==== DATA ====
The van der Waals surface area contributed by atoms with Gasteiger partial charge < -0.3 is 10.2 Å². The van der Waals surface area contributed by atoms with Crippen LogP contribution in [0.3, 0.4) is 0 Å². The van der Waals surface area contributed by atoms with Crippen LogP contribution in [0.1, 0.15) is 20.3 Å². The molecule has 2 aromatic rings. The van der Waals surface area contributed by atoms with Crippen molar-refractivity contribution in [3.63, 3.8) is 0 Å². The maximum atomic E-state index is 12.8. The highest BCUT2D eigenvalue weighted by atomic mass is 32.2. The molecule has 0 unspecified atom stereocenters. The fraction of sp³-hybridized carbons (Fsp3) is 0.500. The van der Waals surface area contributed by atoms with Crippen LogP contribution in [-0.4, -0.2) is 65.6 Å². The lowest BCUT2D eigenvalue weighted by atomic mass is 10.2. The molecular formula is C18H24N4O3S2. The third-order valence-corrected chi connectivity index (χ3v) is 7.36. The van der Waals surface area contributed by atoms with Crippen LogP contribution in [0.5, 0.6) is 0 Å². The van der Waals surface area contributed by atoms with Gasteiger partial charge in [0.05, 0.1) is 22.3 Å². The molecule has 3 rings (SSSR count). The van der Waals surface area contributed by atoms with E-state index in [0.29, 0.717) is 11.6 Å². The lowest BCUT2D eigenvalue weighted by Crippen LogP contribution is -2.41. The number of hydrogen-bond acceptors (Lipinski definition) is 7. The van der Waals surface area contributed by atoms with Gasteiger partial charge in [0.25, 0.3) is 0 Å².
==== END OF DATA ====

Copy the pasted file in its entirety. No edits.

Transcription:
The van der Waals surface area contributed by atoms with Gasteiger partial charge < -0.3 is 10.2 Å². The van der Waals surface area contributed by atoms with Crippen LogP contribution in [0.3, 0.4) is 0 Å². The van der Waals surface area contributed by atoms with Crippen LogP contribution in [0.1, 0.15) is 20.3 Å². The molecule has 2 aromatic rings. The van der Waals surface area contributed by atoms with Crippen molar-refractivity contribution in [3.63, 3.8) is 0 Å². The maximum atomic E-state index is 12.8. The highest BCUT2D eigenvalue weighted by atomic mass is 32.2. The molecule has 0 unspecified atom stereocenters. The fraction of sp³-hybridized carbons (Fsp3) is 0.500. The van der Waals surface area contributed by atoms with Crippen LogP contribution in [-0.4, -0.2) is 65.6 Å². The lowest BCUT2D eigenvalue weighted by atomic mass is 10.2. The molecular formula is C18H24N4O3S2. The third-order valence-corrected chi connectivity index (χ3v) is 7.36. The van der Waals surface area contributed by atoms with Crippen LogP contribution in [0.5, 0.6) is 0 Å². The van der Waals surface area contributed by atoms with Gasteiger partial charge in [0.05, 0.1) is 22.3 Å². The molecule has 3 rings (SSSR count). The van der Waals surface area contributed by atoms with E-state index in [0.29, 0.717) is 11.6 Å². The lowest BCUT2D eigenvalue weighted by Crippen LogP contribution is -2.41. The number of hydrogen-bond acceptors (Lipinski definition) is 7. The van der Waals surface area contributed by atoms with Gasteiger partial charge in [0.25, 0.3) is 0 Å².